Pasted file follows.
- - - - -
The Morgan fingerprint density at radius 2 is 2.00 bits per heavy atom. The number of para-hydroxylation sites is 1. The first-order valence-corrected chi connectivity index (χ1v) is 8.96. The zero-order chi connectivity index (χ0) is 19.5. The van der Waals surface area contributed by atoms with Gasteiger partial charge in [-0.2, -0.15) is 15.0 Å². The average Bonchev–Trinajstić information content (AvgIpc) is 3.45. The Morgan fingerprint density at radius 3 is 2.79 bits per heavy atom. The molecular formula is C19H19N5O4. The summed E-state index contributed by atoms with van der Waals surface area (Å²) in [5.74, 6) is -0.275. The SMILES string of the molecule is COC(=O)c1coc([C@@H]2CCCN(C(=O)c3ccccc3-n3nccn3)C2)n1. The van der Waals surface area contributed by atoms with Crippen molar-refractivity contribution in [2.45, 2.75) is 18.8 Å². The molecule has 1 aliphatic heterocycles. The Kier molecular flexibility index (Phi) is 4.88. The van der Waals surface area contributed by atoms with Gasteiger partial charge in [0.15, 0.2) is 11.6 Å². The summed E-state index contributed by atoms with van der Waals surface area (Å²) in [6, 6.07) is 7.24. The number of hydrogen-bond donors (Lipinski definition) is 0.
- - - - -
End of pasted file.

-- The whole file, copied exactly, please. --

The Morgan fingerprint density at radius 2 is 2.00 bits per heavy atom. The number of para-hydroxylation sites is 1. The first-order valence-corrected chi connectivity index (χ1v) is 8.96. The zero-order chi connectivity index (χ0) is 19.5. The van der Waals surface area contributed by atoms with Gasteiger partial charge in [-0.2, -0.15) is 15.0 Å². The average Bonchev–Trinajstić information content (AvgIpc) is 3.45. The Morgan fingerprint density at radius 3 is 2.79 bits per heavy atom. The molecular formula is C19H19N5O4. The summed E-state index contributed by atoms with van der Waals surface area (Å²) in [5.74, 6) is -0.275. The SMILES string of the molecule is COC(=O)c1coc([C@@H]2CCCN(C(=O)c3ccccc3-n3nccn3)C2)n1. The van der Waals surface area contributed by atoms with Crippen molar-refractivity contribution in [2.45, 2.75) is 18.8 Å². The molecule has 1 aliphatic heterocycles. The Kier molecular flexibility index (Phi) is 4.88. The van der Waals surface area contributed by atoms with Gasteiger partial charge in [0.15, 0.2) is 11.6 Å². The summed E-state index contributed by atoms with van der Waals surface area (Å²) in [6, 6.07) is 7.24. The number of hydrogen-bond donors (Lipinski definition) is 0.